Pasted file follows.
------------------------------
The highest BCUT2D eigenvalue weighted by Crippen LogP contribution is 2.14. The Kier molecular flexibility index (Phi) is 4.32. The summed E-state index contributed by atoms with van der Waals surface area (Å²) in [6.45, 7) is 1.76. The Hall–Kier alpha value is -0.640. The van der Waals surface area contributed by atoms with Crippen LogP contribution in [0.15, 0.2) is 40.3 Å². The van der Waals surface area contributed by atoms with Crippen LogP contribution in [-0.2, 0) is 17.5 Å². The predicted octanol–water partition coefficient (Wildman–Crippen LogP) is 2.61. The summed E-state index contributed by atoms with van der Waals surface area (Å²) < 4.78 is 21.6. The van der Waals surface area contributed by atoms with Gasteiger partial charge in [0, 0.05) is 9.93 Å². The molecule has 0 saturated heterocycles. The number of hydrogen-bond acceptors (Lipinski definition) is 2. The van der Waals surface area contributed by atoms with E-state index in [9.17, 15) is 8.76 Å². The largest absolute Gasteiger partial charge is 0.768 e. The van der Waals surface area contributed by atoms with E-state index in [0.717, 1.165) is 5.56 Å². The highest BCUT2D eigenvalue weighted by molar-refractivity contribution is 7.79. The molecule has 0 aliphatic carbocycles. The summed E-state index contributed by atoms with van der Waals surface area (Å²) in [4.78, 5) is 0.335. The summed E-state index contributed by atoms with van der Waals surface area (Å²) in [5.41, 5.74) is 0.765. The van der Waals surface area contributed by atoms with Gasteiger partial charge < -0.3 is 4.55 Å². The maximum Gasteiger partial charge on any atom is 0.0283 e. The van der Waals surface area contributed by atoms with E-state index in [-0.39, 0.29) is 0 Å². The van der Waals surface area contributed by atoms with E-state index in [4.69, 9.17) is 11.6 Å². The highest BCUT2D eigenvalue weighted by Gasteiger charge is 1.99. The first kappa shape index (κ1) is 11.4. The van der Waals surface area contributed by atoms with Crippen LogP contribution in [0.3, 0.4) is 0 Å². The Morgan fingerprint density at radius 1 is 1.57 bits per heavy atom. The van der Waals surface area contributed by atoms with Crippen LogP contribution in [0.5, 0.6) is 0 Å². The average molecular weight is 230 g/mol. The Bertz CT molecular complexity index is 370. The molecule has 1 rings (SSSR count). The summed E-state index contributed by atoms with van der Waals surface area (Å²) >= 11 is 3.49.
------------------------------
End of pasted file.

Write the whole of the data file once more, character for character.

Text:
The highest BCUT2D eigenvalue weighted by Crippen LogP contribution is 2.14. The Kier molecular flexibility index (Phi) is 4.32. The summed E-state index contributed by atoms with van der Waals surface area (Å²) in [6.45, 7) is 1.76. The Hall–Kier alpha value is -0.640. The van der Waals surface area contributed by atoms with Crippen LogP contribution in [0.15, 0.2) is 40.3 Å². The van der Waals surface area contributed by atoms with Crippen LogP contribution in [-0.2, 0) is 17.5 Å². The predicted octanol–water partition coefficient (Wildman–Crippen LogP) is 2.61. The summed E-state index contributed by atoms with van der Waals surface area (Å²) < 4.78 is 21.6. The van der Waals surface area contributed by atoms with Gasteiger partial charge in [0, 0.05) is 9.93 Å². The molecule has 0 saturated heterocycles. The number of hydrogen-bond acceptors (Lipinski definition) is 2. The van der Waals surface area contributed by atoms with E-state index in [9.17, 15) is 8.76 Å². The largest absolute Gasteiger partial charge is 0.768 e. The van der Waals surface area contributed by atoms with E-state index in [0.717, 1.165) is 5.56 Å². The highest BCUT2D eigenvalue weighted by molar-refractivity contribution is 7.79. The molecule has 0 aliphatic carbocycles. The summed E-state index contributed by atoms with van der Waals surface area (Å²) in [4.78, 5) is 0.335. The summed E-state index contributed by atoms with van der Waals surface area (Å²) in [5.41, 5.74) is 0.765. The van der Waals surface area contributed by atoms with Gasteiger partial charge < -0.3 is 4.55 Å². The maximum Gasteiger partial charge on any atom is 0.0283 e. The van der Waals surface area contributed by atoms with E-state index in [-0.39, 0.29) is 0 Å². The van der Waals surface area contributed by atoms with E-state index in [4.69, 9.17) is 11.6 Å². The highest BCUT2D eigenvalue weighted by Gasteiger charge is 1.99. The first kappa shape index (κ1) is 11.4. The van der Waals surface area contributed by atoms with Crippen LogP contribution in [0.3, 0.4) is 0 Å². The Morgan fingerprint density at radius 1 is 1.57 bits per heavy atom. The van der Waals surface area contributed by atoms with Crippen LogP contribution in [0.5, 0.6) is 0 Å². The average molecular weight is 230 g/mol. The Bertz CT molecular complexity index is 370. The molecule has 1 rings (SSSR count). The summed E-state index contributed by atoms with van der Waals surface area (Å²) >= 11 is 3.49.